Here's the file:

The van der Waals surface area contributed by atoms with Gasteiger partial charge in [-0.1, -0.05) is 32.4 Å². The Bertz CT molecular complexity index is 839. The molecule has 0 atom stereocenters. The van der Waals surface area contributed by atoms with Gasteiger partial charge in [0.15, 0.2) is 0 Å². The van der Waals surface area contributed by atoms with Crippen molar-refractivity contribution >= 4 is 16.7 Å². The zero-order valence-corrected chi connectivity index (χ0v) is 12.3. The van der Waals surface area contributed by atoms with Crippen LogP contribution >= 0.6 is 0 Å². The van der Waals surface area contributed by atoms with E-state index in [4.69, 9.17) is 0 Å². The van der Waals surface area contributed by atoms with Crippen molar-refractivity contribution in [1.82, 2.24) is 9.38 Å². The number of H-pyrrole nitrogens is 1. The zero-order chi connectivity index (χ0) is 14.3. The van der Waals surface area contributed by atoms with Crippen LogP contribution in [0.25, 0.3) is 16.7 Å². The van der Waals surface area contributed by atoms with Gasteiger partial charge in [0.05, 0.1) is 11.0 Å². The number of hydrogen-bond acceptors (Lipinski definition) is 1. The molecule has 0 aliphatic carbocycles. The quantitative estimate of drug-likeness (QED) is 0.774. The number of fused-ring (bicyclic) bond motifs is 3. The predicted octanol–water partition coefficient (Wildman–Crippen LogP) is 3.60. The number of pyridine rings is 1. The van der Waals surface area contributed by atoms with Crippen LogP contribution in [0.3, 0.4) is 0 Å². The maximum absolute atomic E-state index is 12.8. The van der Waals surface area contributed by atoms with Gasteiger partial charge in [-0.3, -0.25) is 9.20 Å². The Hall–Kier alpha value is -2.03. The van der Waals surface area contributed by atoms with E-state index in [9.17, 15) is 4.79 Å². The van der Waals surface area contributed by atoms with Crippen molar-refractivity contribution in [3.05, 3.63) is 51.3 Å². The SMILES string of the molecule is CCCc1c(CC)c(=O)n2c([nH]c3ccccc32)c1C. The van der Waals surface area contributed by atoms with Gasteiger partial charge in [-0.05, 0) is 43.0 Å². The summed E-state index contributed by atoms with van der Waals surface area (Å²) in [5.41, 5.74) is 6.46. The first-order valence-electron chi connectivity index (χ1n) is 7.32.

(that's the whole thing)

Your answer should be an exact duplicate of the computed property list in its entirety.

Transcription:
The van der Waals surface area contributed by atoms with Gasteiger partial charge in [-0.1, -0.05) is 32.4 Å². The Bertz CT molecular complexity index is 839. The molecule has 0 atom stereocenters. The van der Waals surface area contributed by atoms with Gasteiger partial charge in [0.15, 0.2) is 0 Å². The van der Waals surface area contributed by atoms with Crippen molar-refractivity contribution >= 4 is 16.7 Å². The zero-order valence-corrected chi connectivity index (χ0v) is 12.3. The van der Waals surface area contributed by atoms with Crippen LogP contribution >= 0.6 is 0 Å². The van der Waals surface area contributed by atoms with E-state index in [4.69, 9.17) is 0 Å². The van der Waals surface area contributed by atoms with Crippen molar-refractivity contribution in [1.82, 2.24) is 9.38 Å². The number of H-pyrrole nitrogens is 1. The zero-order chi connectivity index (χ0) is 14.3. The van der Waals surface area contributed by atoms with Crippen LogP contribution in [0.25, 0.3) is 16.7 Å². The van der Waals surface area contributed by atoms with Gasteiger partial charge in [0.05, 0.1) is 11.0 Å². The number of hydrogen-bond acceptors (Lipinski definition) is 1. The molecule has 0 aliphatic carbocycles. The quantitative estimate of drug-likeness (QED) is 0.774. The number of fused-ring (bicyclic) bond motifs is 3. The predicted octanol–water partition coefficient (Wildman–Crippen LogP) is 3.60. The number of pyridine rings is 1. The van der Waals surface area contributed by atoms with Crippen LogP contribution in [0.3, 0.4) is 0 Å². The maximum absolute atomic E-state index is 12.8. The van der Waals surface area contributed by atoms with Gasteiger partial charge in [-0.3, -0.25) is 9.20 Å². The Hall–Kier alpha value is -2.03. The van der Waals surface area contributed by atoms with E-state index in [9.17, 15) is 4.79 Å². The van der Waals surface area contributed by atoms with Crippen molar-refractivity contribution in [3.05, 3.63) is 51.3 Å². The SMILES string of the molecule is CCCc1c(CC)c(=O)n2c([nH]c3ccccc32)c1C. The van der Waals surface area contributed by atoms with Gasteiger partial charge in [-0.05, 0) is 43.0 Å². The summed E-state index contributed by atoms with van der Waals surface area (Å²) in [5.41, 5.74) is 6.46. The first-order valence-electron chi connectivity index (χ1n) is 7.32.